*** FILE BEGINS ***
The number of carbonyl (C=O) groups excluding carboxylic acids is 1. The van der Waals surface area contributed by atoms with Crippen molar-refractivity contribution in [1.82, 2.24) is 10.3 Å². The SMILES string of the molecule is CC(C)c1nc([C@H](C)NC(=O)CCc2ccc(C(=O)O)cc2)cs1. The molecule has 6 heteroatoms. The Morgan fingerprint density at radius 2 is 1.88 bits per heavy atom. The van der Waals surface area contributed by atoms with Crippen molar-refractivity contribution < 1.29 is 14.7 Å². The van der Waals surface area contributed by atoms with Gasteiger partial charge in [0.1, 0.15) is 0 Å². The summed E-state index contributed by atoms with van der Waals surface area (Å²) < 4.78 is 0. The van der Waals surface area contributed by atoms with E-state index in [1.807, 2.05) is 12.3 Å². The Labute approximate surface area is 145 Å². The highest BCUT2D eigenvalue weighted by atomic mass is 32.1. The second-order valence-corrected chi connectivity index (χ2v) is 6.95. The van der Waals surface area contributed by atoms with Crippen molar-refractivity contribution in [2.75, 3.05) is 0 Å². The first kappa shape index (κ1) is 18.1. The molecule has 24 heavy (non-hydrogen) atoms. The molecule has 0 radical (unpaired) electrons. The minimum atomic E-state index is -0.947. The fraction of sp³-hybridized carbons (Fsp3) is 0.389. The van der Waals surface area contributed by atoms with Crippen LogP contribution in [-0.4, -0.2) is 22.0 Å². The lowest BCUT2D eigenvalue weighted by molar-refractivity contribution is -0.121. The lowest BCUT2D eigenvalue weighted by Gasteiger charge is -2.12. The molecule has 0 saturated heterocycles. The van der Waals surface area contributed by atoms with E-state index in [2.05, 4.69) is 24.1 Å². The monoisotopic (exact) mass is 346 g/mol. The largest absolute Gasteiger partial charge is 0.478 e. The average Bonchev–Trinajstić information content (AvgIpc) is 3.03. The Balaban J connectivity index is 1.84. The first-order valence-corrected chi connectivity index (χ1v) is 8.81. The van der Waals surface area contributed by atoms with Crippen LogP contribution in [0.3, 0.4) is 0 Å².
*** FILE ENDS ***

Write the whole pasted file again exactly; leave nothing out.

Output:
The number of carbonyl (C=O) groups excluding carboxylic acids is 1. The van der Waals surface area contributed by atoms with Crippen molar-refractivity contribution in [1.82, 2.24) is 10.3 Å². The SMILES string of the molecule is CC(C)c1nc([C@H](C)NC(=O)CCc2ccc(C(=O)O)cc2)cs1. The molecule has 6 heteroatoms. The Morgan fingerprint density at radius 2 is 1.88 bits per heavy atom. The van der Waals surface area contributed by atoms with Crippen molar-refractivity contribution < 1.29 is 14.7 Å². The van der Waals surface area contributed by atoms with Gasteiger partial charge in [0.1, 0.15) is 0 Å². The summed E-state index contributed by atoms with van der Waals surface area (Å²) < 4.78 is 0. The van der Waals surface area contributed by atoms with E-state index in [1.807, 2.05) is 12.3 Å². The Labute approximate surface area is 145 Å². The highest BCUT2D eigenvalue weighted by atomic mass is 32.1. The second-order valence-corrected chi connectivity index (χ2v) is 6.95. The van der Waals surface area contributed by atoms with Crippen molar-refractivity contribution in [2.75, 3.05) is 0 Å². The first kappa shape index (κ1) is 18.1. The molecule has 24 heavy (non-hydrogen) atoms. The molecule has 0 radical (unpaired) electrons. The minimum atomic E-state index is -0.947. The fraction of sp³-hybridized carbons (Fsp3) is 0.389. The van der Waals surface area contributed by atoms with Crippen LogP contribution in [-0.4, -0.2) is 22.0 Å². The lowest BCUT2D eigenvalue weighted by molar-refractivity contribution is -0.121. The lowest BCUT2D eigenvalue weighted by Gasteiger charge is -2.12. The molecule has 0 saturated heterocycles. The van der Waals surface area contributed by atoms with E-state index in [2.05, 4.69) is 24.1 Å². The monoisotopic (exact) mass is 346 g/mol. The largest absolute Gasteiger partial charge is 0.478 e. The average Bonchev–Trinajstić information content (AvgIpc) is 3.03. The Balaban J connectivity index is 1.84. The first-order valence-corrected chi connectivity index (χ1v) is 8.81. The van der Waals surface area contributed by atoms with Crippen LogP contribution in [0.3, 0.4) is 0 Å².